I lived in Devon for a few years and loved it. Moved away because I doubled my salary doing the same work elsewhere. In general, similar comments to Tartan Tallulah's about NW Cumbria. It's a big county with many places having very different characters. Ivybridge is a commuter new town, Bideford a fading seaside resort, Totnes is where people who think Glastonbury is a bit too mainstream go to open healing crystal shops or sell didgeridoo lessons, Sidmouth is full of elderly retired people. Even Plymouth, a city with some rough areas and a lot of rundown military housing estates, has a physically fantastic setting and quite a lot going on culturally. I can't think of anywhere in Devon that isn't within walking distance of beautiful countryside.

Some parts are extremely expensive (look at house prices in Salcombe or the South Hams), other beautiful places (e.g. Lynton/Lynmouth on the North coast, villages around Tavistock on the edge of Dartmoor, or the Bere peninsula) are very reasonable.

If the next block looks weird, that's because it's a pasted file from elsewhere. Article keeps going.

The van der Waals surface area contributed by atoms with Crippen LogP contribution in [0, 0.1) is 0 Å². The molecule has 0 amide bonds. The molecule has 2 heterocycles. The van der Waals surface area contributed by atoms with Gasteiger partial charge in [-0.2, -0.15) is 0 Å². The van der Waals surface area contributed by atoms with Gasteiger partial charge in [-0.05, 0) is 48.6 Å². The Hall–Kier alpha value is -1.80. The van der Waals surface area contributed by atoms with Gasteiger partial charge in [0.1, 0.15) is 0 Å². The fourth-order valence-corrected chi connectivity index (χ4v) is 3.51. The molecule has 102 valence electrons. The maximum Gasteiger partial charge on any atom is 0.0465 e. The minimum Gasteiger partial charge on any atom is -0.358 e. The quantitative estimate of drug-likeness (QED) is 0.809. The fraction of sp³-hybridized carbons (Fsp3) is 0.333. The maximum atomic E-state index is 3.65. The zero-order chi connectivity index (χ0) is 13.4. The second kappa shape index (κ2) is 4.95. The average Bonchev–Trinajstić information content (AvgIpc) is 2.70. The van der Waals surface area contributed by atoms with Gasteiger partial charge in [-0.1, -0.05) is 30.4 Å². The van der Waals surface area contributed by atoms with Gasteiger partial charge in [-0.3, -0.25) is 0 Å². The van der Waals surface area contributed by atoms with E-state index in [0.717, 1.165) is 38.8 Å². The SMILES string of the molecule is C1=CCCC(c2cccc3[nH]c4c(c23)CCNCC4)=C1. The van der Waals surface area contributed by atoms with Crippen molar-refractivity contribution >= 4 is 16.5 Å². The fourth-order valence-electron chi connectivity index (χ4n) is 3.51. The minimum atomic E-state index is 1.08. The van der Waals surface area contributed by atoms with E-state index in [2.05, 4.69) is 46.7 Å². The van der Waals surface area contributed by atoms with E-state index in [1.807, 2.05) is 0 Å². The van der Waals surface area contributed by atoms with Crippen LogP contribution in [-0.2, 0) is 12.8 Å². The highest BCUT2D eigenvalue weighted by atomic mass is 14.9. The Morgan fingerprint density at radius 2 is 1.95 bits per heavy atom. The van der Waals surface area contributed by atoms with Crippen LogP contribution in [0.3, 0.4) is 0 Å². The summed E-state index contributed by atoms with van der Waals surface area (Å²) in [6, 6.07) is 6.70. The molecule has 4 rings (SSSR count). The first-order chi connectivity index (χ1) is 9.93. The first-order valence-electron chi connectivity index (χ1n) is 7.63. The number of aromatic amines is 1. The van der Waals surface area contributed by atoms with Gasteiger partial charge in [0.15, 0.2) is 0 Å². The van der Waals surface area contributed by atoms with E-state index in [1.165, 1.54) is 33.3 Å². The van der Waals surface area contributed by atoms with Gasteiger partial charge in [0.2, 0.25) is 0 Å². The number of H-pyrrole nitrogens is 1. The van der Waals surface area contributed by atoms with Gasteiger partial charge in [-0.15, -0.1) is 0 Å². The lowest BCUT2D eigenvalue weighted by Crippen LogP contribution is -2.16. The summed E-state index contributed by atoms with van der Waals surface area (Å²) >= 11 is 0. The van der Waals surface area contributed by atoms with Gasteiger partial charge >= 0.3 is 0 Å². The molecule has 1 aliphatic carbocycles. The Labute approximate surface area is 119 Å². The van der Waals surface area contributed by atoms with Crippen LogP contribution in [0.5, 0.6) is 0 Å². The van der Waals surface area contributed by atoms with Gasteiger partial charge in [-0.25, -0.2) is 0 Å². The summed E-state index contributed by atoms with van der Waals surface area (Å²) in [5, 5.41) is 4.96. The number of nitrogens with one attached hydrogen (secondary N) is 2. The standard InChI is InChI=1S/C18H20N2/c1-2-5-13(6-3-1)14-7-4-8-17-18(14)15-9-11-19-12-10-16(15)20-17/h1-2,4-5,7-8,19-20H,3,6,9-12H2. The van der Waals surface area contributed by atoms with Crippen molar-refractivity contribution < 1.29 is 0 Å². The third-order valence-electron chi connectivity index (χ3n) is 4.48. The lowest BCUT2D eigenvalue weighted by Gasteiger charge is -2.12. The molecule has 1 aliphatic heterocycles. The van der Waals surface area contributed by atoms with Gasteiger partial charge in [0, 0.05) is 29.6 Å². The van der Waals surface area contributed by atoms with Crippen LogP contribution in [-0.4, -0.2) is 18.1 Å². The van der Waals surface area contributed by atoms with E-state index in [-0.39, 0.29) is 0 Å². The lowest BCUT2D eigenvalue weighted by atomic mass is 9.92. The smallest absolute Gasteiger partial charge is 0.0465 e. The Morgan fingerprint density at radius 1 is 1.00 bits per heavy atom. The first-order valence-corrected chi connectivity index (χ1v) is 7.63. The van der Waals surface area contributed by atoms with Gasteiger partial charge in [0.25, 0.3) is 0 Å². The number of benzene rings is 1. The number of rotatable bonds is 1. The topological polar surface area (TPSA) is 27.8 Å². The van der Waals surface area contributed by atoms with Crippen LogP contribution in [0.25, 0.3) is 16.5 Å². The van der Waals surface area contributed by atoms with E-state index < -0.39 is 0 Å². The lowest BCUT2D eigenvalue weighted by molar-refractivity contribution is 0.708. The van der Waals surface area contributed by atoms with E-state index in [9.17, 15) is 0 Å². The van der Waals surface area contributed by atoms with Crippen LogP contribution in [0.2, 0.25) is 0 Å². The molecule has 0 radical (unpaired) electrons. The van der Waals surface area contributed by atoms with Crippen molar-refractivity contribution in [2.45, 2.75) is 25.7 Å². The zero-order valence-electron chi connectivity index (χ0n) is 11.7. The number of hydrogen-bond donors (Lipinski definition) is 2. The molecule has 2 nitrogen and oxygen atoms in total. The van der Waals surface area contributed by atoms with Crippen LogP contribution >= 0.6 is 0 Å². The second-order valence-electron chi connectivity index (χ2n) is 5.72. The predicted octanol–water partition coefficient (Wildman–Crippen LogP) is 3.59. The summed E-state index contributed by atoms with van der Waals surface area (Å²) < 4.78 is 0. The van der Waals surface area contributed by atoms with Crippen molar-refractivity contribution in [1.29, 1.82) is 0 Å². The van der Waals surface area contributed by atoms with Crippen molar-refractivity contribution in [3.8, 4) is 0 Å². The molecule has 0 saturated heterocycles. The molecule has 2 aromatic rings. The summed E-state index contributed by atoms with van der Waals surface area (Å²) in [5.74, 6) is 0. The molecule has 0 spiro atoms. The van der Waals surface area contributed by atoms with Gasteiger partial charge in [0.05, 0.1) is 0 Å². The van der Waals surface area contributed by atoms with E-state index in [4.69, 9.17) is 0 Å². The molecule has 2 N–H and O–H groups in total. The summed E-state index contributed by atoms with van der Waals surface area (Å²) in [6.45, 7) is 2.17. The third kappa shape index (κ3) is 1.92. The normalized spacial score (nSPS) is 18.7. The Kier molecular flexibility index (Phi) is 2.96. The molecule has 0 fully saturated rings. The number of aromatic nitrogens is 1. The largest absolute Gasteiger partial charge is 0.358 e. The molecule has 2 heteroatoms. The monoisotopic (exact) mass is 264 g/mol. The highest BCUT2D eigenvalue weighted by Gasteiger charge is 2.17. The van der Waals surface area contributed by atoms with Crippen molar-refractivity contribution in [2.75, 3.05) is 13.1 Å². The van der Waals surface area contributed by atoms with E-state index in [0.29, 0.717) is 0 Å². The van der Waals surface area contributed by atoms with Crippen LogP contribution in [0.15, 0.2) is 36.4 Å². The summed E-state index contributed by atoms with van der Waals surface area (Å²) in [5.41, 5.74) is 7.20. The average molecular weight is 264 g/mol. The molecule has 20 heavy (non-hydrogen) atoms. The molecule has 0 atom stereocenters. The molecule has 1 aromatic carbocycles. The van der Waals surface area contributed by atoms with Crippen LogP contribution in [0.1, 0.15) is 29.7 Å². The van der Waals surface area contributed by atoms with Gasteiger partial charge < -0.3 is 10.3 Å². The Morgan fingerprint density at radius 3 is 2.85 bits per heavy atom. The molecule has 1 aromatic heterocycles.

It is a long way from the rest of the country (120 mile tailbacks on the M5/A38 from Plymouth to Bristol are not unheard of on summer weekends and the A30 can be even worse.) The train line past Exeter gets washed out some years. Even getting around the county can be slow. The A39 along the North coast has some of England's steepest hills and is single track in places.

dreams_and_discoveries

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Re: Best LCOL area to buy in the UK?
« Reply #9 on: August 03, 2017, 04:08:01 AM »
My advice is to continue renting, or buy somewhere that you know will rent out.

shelivesthedream

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Re: Best LCOL area to buy in the UK?